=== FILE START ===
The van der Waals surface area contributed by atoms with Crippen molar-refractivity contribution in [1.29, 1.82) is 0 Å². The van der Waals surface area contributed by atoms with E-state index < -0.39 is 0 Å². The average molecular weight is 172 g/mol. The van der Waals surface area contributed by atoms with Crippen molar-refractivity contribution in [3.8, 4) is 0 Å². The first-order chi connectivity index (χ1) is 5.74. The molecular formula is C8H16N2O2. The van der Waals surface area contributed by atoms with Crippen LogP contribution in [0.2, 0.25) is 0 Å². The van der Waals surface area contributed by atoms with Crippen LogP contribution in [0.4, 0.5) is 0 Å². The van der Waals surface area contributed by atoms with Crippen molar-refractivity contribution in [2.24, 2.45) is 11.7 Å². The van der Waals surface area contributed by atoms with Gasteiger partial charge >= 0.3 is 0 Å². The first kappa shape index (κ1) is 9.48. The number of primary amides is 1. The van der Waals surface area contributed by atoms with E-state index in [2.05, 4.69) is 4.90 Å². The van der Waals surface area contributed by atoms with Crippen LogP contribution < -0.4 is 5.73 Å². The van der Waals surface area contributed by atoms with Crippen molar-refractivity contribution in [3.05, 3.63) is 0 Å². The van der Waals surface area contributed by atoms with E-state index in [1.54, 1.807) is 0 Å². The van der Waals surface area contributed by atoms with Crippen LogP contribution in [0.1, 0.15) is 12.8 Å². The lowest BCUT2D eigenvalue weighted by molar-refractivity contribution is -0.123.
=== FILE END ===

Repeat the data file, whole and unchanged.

The van der Waals surface area contributed by atoms with Crippen molar-refractivity contribution in [1.29, 1.82) is 0 Å². The van der Waals surface area contributed by atoms with E-state index < -0.39 is 0 Å². The average molecular weight is 172 g/mol. The van der Waals surface area contributed by atoms with Crippen molar-refractivity contribution in [3.8, 4) is 0 Å². The first-order chi connectivity index (χ1) is 5.74. The molecular formula is C8H16N2O2. The van der Waals surface area contributed by atoms with Crippen LogP contribution in [0.2, 0.25) is 0 Å². The van der Waals surface area contributed by atoms with Crippen LogP contribution in [0.4, 0.5) is 0 Å². The van der Waals surface area contributed by atoms with Crippen molar-refractivity contribution in [2.24, 2.45) is 11.7 Å². The van der Waals surface area contributed by atoms with Gasteiger partial charge >= 0.3 is 0 Å². The first kappa shape index (κ1) is 9.48. The number of primary amides is 1. The van der Waals surface area contributed by atoms with E-state index in [2.05, 4.69) is 4.90 Å². The van der Waals surface area contributed by atoms with Crippen LogP contribution < -0.4 is 5.73 Å². The van der Waals surface area contributed by atoms with Crippen molar-refractivity contribution in [3.05, 3.63) is 0 Å². The van der Waals surface area contributed by atoms with E-state index in [1.54, 1.807) is 0 Å². The van der Waals surface area contributed by atoms with Crippen LogP contribution in [0.1, 0.15) is 12.8 Å². The lowest BCUT2D eigenvalue weighted by molar-refractivity contribution is -0.123.